None of this tells me anything more about what my emotions are up to . . . it just makes it a little easier, philosophically, to allow my subconscious to have some veto power in my life.
Friday, July 13. 2007
I didn't write the past two days. Wednesday I didn't really have a good excuse -- I went to Charlotte for the day on business, which makes for a really long day, but I fully expected to post in the evening. But I couldn't.
Then Thursday, I was tired and unmotivated. First rule of mental health: "Depression is almost indistinguishable from lack of sleep." I slept a little later, gave myself some extra time to exercise and get myself together. But I sat back at the desk at 9 am, and I still couldn't do anything. The phone rang, and as long as I was reacting to something I seemed to be functioning normally. But I couldn't seem to initiate anything. I tried sleeping. I tried drinking coffee. I took a walk. Then it deepened into physical pain, headache, breaking down crying.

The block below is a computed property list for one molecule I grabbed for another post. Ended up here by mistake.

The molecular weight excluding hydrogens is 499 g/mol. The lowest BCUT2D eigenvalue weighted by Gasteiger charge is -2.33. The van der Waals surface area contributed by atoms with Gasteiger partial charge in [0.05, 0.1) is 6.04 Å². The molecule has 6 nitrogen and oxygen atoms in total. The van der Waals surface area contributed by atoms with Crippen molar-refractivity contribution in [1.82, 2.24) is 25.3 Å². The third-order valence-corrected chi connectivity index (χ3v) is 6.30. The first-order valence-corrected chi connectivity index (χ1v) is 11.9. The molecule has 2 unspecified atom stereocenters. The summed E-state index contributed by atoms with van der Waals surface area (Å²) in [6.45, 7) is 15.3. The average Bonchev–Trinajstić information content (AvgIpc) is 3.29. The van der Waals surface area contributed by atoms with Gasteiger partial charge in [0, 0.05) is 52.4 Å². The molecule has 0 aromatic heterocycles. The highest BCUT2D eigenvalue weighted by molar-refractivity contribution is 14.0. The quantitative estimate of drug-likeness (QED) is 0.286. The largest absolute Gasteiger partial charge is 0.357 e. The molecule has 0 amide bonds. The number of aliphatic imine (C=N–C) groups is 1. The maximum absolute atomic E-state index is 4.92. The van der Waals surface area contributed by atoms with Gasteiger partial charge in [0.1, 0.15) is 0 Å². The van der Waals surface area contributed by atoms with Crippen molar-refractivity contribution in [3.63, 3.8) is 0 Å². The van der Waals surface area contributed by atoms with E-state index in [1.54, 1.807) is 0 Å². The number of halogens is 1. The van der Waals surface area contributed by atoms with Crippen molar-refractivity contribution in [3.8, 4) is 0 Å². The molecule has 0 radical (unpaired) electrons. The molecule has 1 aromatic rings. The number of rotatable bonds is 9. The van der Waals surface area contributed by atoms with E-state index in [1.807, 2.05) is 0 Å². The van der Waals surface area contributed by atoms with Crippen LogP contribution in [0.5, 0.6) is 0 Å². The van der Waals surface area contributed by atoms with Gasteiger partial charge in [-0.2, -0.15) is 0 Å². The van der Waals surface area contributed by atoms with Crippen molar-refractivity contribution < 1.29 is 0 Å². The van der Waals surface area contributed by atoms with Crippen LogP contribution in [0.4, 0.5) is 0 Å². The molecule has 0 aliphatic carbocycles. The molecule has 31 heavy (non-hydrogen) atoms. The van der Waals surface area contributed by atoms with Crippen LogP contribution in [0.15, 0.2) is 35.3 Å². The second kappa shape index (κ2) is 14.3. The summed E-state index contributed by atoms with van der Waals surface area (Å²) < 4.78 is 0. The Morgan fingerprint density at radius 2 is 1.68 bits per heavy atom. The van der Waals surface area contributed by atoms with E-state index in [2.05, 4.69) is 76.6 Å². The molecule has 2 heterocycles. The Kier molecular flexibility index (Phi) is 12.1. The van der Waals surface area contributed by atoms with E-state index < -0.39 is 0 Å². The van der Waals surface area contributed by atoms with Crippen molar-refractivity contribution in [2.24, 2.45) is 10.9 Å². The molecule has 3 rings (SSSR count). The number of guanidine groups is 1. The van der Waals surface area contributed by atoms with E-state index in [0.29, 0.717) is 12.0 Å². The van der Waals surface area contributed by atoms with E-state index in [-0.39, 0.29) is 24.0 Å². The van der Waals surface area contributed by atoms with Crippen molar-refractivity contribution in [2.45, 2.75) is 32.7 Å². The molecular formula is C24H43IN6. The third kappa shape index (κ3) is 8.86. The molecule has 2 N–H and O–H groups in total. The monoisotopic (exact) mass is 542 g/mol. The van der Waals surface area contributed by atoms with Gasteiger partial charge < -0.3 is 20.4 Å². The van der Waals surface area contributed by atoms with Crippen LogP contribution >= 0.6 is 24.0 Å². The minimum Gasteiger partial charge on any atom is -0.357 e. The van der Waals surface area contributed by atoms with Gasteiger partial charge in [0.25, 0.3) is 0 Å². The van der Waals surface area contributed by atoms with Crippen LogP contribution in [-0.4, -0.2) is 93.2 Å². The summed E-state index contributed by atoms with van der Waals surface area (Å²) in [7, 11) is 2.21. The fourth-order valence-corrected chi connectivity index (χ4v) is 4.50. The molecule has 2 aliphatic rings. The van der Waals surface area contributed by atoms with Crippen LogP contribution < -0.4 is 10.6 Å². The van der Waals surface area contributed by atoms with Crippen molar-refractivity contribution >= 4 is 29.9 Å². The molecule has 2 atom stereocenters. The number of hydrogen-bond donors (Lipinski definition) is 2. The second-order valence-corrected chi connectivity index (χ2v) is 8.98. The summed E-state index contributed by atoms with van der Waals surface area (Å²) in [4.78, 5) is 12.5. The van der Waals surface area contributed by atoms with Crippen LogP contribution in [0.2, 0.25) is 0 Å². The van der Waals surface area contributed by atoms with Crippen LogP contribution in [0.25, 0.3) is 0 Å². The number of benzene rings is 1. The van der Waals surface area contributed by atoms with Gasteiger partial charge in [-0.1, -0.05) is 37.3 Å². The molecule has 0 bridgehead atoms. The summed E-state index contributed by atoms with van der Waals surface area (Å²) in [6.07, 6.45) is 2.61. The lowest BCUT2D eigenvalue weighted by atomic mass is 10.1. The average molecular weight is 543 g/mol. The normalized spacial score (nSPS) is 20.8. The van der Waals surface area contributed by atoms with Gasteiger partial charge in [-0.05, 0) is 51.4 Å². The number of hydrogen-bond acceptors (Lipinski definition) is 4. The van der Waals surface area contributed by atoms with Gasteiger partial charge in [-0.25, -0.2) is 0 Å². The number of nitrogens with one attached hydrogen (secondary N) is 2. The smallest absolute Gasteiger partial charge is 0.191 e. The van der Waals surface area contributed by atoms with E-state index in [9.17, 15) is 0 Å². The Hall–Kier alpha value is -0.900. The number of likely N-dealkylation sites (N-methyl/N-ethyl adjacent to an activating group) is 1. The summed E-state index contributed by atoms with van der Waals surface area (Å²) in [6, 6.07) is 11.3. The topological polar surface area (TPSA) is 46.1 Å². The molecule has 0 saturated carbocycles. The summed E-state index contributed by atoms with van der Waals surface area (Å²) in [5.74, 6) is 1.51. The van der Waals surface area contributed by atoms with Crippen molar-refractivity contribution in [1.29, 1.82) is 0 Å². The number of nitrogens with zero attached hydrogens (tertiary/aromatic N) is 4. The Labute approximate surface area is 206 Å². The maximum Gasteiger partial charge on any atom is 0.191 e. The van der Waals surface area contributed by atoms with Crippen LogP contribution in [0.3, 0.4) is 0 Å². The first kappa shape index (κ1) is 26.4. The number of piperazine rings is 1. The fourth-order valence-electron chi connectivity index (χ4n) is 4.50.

Yeah, sounds like depression.
All through this my rational mind sat on the sidelines, clinically interested and mildly exhasperated. "Jeez, this guy is falling apart. Pull yourself together, nothing's really wrong." I went through some very similar episodes when Father Francis Kline died, so I suspected this was another instance of my subconscious bushwhacking my body. This is the price that I pay for being emotionally reserved and stoic -- my negativity builds up and explodes in embarrassingly irrational ways. I know that this will pass.
The question is: what the hell is going on?